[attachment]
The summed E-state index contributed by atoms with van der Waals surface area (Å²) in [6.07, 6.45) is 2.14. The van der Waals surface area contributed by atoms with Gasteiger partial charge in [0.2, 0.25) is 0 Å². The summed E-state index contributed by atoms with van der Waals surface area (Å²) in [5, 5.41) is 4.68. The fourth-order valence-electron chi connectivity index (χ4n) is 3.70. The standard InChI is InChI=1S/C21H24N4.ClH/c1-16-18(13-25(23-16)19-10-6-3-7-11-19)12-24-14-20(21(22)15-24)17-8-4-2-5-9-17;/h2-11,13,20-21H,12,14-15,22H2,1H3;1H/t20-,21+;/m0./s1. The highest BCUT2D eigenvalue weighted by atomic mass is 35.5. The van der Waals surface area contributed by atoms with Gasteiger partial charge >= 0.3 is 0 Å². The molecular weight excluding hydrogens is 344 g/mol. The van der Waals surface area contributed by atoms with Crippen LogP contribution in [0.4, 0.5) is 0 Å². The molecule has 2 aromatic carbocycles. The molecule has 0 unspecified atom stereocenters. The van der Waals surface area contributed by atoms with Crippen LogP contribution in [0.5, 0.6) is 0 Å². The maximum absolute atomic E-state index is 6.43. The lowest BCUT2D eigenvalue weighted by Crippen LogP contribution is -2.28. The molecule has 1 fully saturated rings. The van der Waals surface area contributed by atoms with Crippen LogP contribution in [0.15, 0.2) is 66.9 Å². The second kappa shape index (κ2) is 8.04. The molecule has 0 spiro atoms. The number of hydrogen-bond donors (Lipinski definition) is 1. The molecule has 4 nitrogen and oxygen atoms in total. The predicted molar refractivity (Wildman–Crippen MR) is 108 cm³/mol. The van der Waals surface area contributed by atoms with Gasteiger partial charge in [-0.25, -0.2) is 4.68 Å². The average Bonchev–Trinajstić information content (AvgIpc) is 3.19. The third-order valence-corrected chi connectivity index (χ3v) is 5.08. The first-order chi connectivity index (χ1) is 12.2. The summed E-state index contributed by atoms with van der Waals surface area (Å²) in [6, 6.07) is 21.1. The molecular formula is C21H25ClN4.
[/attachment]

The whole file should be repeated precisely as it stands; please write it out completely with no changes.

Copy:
The summed E-state index contributed by atoms with van der Waals surface area (Å²) in [6.07, 6.45) is 2.14. The van der Waals surface area contributed by atoms with Gasteiger partial charge in [0.2, 0.25) is 0 Å². The summed E-state index contributed by atoms with van der Waals surface area (Å²) in [5, 5.41) is 4.68. The fourth-order valence-electron chi connectivity index (χ4n) is 3.70. The standard InChI is InChI=1S/C21H24N4.ClH/c1-16-18(13-25(23-16)19-10-6-3-7-11-19)12-24-14-20(21(22)15-24)17-8-4-2-5-9-17;/h2-11,13,20-21H,12,14-15,22H2,1H3;1H/t20-,21+;/m0./s1. The highest BCUT2D eigenvalue weighted by atomic mass is 35.5. The van der Waals surface area contributed by atoms with Gasteiger partial charge >= 0.3 is 0 Å². The molecular weight excluding hydrogens is 344 g/mol. The van der Waals surface area contributed by atoms with Crippen LogP contribution in [0.4, 0.5) is 0 Å². The molecule has 2 aromatic carbocycles. The molecule has 0 unspecified atom stereocenters. The van der Waals surface area contributed by atoms with Crippen LogP contribution in [0.5, 0.6) is 0 Å². The maximum absolute atomic E-state index is 6.43. The lowest BCUT2D eigenvalue weighted by Crippen LogP contribution is -2.28. The molecule has 1 fully saturated rings. The van der Waals surface area contributed by atoms with Crippen LogP contribution in [0.15, 0.2) is 66.9 Å². The second kappa shape index (κ2) is 8.04. The molecule has 0 spiro atoms. The number of hydrogen-bond donors (Lipinski definition) is 1. The molecule has 4 nitrogen and oxygen atoms in total. The predicted molar refractivity (Wildman–Crippen MR) is 108 cm³/mol. The van der Waals surface area contributed by atoms with Gasteiger partial charge in [-0.25, -0.2) is 4.68 Å². The average Bonchev–Trinajstić information content (AvgIpc) is 3.19. The third-order valence-corrected chi connectivity index (χ3v) is 5.08. The first-order chi connectivity index (χ1) is 12.2. The summed E-state index contributed by atoms with van der Waals surface area (Å²) in [6, 6.07) is 21.1. The molecular formula is C21H25ClN4.